BME diversity in PR has been a long-standing issue and has shown little signs of improvement. As highlighted in the PRCA Census, white British PR people are overrepresented by three per cent in the industry, and ninety-two per cent of PR board directors are white. Here’s what Paidaishe Chingombe, a 20-year-old University of Lincoln Journalism and PR student had to say about this:
“The ethnic diversity of the PR industry is very disappointing. You’d think with Britain being so ethnically diverse that the PR industry would be more representative as an industry, but this is not the case. The industry hasn’t changed since 2011 with 91 per cent of PR practitioners being white. Many ethnic minorities don’t even know what PR is. In my experience of being an African woman and having a number of friends from different ethnicities, I find myself having to constantly explain what it is. At university on my Journalism and PR course I definitely stand out amongst my peers as there are few students of colour. It’s difficult to aspire to be a PR professional in an industry that lacks diversity, you can’t find anyone who looks like you. Even on television PR people are always presented as white.
“I think having a more diverse workforce would be of huge benefit to the PR industry as it would give PRs a better understanding of what clients want, the reputation of the industry will improve as some clients might prefer to hire PR firms with diverse workforces as it conveys that they do not discriminate during the recruitment process. Also, the more diverse the workforce in PR, the more diverse the ideas will be alongside language benefits as bilingual employees can help build rapport with clients who speak other languages.”
The PRCA Consensus Census also highlighted that the vast majority of the PR industry is straight, with eighty-five per cent describing themselves as heterosexual, while four per cent described themselves as gay – of whom ninety per cent were gay men. Francis Ingham, Director General at PRCA shares his thoughts with us about this.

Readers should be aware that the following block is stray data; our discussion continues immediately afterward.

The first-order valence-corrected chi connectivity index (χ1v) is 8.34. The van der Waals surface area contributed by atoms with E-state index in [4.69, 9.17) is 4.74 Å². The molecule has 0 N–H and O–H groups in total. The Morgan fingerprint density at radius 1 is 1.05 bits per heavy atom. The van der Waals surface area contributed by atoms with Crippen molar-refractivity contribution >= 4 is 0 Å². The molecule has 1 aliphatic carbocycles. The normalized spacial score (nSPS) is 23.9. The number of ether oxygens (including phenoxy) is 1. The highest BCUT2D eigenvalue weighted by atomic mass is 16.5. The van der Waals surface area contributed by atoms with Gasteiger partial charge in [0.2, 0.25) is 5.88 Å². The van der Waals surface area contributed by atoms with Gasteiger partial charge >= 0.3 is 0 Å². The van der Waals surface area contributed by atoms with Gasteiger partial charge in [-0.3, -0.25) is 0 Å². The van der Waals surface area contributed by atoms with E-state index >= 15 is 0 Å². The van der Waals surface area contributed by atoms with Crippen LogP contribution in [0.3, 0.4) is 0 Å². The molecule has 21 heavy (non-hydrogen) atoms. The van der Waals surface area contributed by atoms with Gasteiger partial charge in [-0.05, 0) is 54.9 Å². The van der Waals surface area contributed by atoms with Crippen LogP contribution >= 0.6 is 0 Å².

“In a 2015 Yougov survey of the UK population, 5.5% identified as gay, 2.1% as bisexual, and 88.7% as heterosexual, so the PR industry is reasonably reflective of the population. However, we should not be complacent – inclusivity and access are incredibly important for the PR industry to survive and thrive. Our managing directors, comms directors and HR directors need to continue to improve their recruitment practices to enable access for all.
“The industry as a whole needs to be more brave with their recruitment practices when it comes to hiring a more diverse workforce. The PRCA is also doing its part to support the LGBT community in the industry through its sectoral PRCA LGBT Network which aims to promote the human and business case for fully supporting the LGBT workforce.
“Looking ahead, I think there is a clear business case for improved diversity of all kinds in the PR industry. The industry cannot communicate effectively with a diverse consumer base without being reflective of it. It is important to understand that employers can capitalise on the wealth of talent that the LGBT population has to offer.”